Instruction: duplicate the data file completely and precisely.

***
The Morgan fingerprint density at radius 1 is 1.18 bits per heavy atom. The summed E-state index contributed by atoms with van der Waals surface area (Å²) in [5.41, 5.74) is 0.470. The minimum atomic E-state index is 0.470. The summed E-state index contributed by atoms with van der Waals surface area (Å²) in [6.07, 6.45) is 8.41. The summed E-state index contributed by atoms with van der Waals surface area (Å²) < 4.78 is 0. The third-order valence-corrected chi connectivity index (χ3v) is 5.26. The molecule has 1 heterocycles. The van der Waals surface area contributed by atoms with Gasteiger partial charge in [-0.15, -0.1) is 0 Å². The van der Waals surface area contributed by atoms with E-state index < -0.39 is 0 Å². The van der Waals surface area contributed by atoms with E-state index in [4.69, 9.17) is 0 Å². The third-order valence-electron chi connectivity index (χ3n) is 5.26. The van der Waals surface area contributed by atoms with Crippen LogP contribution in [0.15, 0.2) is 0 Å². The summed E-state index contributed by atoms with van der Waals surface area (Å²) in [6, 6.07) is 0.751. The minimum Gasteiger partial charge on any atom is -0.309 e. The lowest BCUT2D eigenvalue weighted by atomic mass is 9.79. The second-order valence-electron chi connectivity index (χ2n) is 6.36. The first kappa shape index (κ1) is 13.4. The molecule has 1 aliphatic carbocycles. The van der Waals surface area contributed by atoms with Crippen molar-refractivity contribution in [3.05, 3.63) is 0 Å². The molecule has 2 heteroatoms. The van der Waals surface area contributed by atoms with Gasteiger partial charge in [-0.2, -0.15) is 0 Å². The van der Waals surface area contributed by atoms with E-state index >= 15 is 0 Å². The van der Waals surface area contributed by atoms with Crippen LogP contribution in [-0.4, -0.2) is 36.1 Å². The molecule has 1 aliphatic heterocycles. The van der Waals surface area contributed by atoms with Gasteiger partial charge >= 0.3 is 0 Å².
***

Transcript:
The Morgan fingerprint density at radius 1 is 1.18 bits per heavy atom. The summed E-state index contributed by atoms with van der Waals surface area (Å²) in [5.41, 5.74) is 0.470. The minimum atomic E-state index is 0.470. The summed E-state index contributed by atoms with van der Waals surface area (Å²) in [6.07, 6.45) is 8.41. The summed E-state index contributed by atoms with van der Waals surface area (Å²) < 4.78 is 0. The third-order valence-corrected chi connectivity index (χ3v) is 5.26. The molecule has 1 heterocycles. The van der Waals surface area contributed by atoms with Gasteiger partial charge in [-0.15, -0.1) is 0 Å². The van der Waals surface area contributed by atoms with E-state index < -0.39 is 0 Å². The van der Waals surface area contributed by atoms with E-state index in [4.69, 9.17) is 0 Å². The third-order valence-electron chi connectivity index (χ3n) is 5.26. The van der Waals surface area contributed by atoms with Crippen LogP contribution in [0.15, 0.2) is 0 Å². The summed E-state index contributed by atoms with van der Waals surface area (Å²) in [6, 6.07) is 0.751. The minimum Gasteiger partial charge on any atom is -0.309 e. The lowest BCUT2D eigenvalue weighted by atomic mass is 9.79. The second-order valence-electron chi connectivity index (χ2n) is 6.36. The first kappa shape index (κ1) is 13.4. The molecule has 1 aliphatic carbocycles. The van der Waals surface area contributed by atoms with Crippen molar-refractivity contribution in [3.05, 3.63) is 0 Å². The molecule has 2 heteroatoms. The van der Waals surface area contributed by atoms with Gasteiger partial charge in [-0.2, -0.15) is 0 Å². The van der Waals surface area contributed by atoms with E-state index >= 15 is 0 Å². The van der Waals surface area contributed by atoms with Crippen LogP contribution in [-0.4, -0.2) is 36.1 Å². The molecule has 1 aliphatic heterocycles. The van der Waals surface area contributed by atoms with Gasteiger partial charge >= 0.3 is 0 Å².